Dividend ETFs have been the fastest-growing category so far this year, attracting $45 billion in inflows, according to research by Morningstar Inc. Their popularity is understandable: Investing in dividend-paying exchange-traded funds can ease investors’ anxiety about picking the right stocks amid macroeconomic unknowns and can be an additional source of income.
Of course, stock dividends are not guaranteed. If a company falls on hard times, not only might the price of the stock fall, but the dividend may be reduced, or eliminated.
On the bright side, companies also raise dividends. For example, some of the biggest Wall Street banks, like Bank of America, Morgan Stanley and Goldman Sachs, have announced planned increases to dividend payouts in recent weeks.
For those of you managing your own equity allocations with a dividend mindset, ETFs are a great way to establish a diversified portfolio of dividend-payers without the single-stock risk you’d experience buying individual securities. Here’s a list of some of the most popular dividend-focused ETFs to help with additional research into a very compelling type of ETF.
This ETF seeks to replicate as closely as possible the Morningstar US Dividend Valuation Index, which is intended to track the overall performance of high-dividend-yielding U.S. companies with strong financial health and attractive valuations according to Morningstar analysis.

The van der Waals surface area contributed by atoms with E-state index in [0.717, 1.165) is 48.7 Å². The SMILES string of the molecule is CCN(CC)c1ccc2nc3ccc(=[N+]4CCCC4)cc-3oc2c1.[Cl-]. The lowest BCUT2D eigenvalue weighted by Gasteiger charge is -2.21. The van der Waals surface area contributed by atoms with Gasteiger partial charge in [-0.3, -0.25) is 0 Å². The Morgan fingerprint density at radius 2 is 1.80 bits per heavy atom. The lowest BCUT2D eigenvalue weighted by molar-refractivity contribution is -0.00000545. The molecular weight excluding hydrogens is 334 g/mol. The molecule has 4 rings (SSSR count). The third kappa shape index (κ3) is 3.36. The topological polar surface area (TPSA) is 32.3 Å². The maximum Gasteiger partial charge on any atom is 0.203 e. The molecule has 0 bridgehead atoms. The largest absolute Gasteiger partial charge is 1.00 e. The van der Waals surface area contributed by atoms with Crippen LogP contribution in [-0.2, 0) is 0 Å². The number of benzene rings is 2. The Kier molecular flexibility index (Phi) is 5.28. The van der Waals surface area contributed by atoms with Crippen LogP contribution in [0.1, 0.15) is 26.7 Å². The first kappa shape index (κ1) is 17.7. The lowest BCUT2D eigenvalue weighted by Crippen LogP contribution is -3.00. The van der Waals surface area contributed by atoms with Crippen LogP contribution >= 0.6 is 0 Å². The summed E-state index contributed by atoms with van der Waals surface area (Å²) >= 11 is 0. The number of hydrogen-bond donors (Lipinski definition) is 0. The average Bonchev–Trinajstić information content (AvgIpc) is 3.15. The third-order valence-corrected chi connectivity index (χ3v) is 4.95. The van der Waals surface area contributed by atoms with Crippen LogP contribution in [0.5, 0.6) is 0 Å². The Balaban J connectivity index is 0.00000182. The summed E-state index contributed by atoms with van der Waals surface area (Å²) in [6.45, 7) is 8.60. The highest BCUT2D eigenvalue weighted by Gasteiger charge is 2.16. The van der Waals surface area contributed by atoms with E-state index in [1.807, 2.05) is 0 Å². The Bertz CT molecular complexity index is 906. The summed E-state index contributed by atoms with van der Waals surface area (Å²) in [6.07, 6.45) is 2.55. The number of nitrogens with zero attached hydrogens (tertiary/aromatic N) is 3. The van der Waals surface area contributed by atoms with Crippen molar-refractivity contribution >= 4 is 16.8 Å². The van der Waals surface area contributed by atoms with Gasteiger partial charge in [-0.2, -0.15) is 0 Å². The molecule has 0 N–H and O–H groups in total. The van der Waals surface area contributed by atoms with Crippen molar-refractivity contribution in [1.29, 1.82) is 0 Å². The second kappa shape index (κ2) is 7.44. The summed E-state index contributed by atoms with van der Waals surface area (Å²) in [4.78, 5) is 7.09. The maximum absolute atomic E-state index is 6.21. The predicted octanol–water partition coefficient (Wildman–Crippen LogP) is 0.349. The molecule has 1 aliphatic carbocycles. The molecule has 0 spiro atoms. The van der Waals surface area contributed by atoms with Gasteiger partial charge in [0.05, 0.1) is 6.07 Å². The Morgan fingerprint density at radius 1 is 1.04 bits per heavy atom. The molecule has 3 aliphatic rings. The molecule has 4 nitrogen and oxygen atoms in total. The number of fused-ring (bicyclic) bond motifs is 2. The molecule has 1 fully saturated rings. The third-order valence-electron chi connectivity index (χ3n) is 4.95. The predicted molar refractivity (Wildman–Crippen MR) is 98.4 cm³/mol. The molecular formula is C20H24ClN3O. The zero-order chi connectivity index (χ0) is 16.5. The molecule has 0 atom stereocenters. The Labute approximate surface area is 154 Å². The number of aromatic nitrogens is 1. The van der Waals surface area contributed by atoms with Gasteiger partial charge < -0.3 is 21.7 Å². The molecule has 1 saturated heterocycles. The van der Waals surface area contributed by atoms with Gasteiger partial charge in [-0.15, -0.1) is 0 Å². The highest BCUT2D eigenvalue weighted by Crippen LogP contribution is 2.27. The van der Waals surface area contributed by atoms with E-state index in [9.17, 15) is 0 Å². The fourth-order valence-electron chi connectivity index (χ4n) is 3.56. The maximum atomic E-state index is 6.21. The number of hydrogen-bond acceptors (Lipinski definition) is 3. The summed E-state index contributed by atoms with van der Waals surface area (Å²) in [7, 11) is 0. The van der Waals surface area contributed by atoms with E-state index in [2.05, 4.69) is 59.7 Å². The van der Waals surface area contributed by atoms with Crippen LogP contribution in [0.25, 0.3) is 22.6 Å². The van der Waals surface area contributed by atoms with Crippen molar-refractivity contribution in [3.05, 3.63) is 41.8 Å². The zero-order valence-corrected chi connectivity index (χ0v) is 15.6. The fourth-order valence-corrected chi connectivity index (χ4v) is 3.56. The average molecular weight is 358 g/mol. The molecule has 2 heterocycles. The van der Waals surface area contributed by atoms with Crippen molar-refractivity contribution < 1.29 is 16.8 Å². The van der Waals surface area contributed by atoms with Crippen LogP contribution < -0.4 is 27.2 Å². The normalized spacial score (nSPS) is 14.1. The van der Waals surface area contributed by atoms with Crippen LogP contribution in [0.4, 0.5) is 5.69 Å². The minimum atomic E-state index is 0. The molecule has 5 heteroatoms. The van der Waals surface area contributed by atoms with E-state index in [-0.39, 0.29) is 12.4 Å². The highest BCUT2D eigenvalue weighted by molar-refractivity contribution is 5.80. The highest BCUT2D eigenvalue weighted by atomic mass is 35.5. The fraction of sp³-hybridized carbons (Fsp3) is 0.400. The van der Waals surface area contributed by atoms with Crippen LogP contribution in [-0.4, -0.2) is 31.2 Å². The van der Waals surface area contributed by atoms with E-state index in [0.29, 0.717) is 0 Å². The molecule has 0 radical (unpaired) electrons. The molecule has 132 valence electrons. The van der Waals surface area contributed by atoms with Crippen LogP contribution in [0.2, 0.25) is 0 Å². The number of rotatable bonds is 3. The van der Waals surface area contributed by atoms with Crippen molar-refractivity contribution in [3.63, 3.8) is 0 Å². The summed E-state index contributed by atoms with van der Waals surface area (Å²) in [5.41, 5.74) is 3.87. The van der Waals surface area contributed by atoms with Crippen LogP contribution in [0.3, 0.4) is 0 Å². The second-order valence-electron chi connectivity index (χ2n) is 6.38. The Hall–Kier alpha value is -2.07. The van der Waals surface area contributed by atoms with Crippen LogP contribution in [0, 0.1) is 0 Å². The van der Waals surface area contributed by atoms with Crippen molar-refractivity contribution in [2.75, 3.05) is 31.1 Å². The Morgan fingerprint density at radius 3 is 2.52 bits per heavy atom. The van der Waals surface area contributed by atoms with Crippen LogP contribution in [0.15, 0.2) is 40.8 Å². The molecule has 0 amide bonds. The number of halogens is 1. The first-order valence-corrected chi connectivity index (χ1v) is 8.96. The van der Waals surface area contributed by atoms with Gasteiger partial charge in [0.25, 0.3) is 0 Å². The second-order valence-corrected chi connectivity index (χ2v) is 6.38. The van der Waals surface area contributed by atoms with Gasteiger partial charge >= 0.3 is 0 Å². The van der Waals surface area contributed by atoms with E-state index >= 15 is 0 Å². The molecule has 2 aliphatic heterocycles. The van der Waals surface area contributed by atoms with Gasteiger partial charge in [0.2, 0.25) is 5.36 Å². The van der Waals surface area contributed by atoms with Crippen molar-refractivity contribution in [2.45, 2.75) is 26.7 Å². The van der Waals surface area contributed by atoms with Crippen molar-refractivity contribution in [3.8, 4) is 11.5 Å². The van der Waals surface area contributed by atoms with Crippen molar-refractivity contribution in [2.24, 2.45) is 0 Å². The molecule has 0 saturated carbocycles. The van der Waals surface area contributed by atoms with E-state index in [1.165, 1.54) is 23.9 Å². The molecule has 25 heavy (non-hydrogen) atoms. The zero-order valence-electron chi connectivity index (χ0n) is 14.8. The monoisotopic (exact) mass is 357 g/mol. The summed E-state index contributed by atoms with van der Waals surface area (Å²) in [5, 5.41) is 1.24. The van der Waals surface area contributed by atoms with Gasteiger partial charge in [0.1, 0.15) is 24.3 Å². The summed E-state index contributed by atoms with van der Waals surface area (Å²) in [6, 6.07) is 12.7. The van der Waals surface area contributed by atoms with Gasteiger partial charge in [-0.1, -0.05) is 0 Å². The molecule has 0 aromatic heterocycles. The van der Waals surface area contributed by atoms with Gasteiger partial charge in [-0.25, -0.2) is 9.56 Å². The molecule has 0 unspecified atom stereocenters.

Comprising dividend-oriented stocks, along with covered calls on individual stocks, DIVO uses a proven approach to achieve equity income through active management with lower volatility. The dividend and option income is intended to provide lower volatility than the overall market, especially during market declines.
Wealth Builder’s goal is to provide a core holding that seeks to be tax efficient. WLTH is a low-cost, actively managed investment that seeks to pay a monthly dividend that also seeks returns competitive with global stocks with less volatility. WLTH can invest up to 90% in stocks, and pays a monthly dividend distribution. The ETF can own small and midcap stocks and invest in non-U.S. stocks and non-U.S. bonds. It can be a core holding for intermediate and long-term investors as well as investors seeking a broad range of asset classes and global markets. It seeks to provide risk-adjusted returns and minimize downside risk.
VIG has $62 billion in assets under management. It has very an expense ratio of just 0.06%. The ETF invests in approximately 250 of the largest dividend payers in the U.S. The fact that it invests in such reliable sources of dividends over a widely distributed portfolio, has low expenses and a dividend yield of 1.9% has made VIG a very popular core holding.
If you want a large cap dividend ETF like VIG but are looking for more yield, then SCHD might suit you. Like VIG, this fund only charges 0.06% in annual fees. With $36 billion in assets, it invests in fewer stocks than VIG, approximately 100 holdings. But approximately 40% of SCHD’s assets are in the top 10 positions alone, which adds to the potential volatility. It has a dividend yield of 2.9%.
SDIV is small, with just $745 million in assets. But the fund invests in companies not found in many other dividend ETFs. Companies like Chinese real estate firm Logan Property Holdings Co. and Brazilian utility CPFL Energia SA are among the fund’s approximately 100 stocks. There’s definitely more risk in this ETF, but that might be worth the higher yield of 11.1%.
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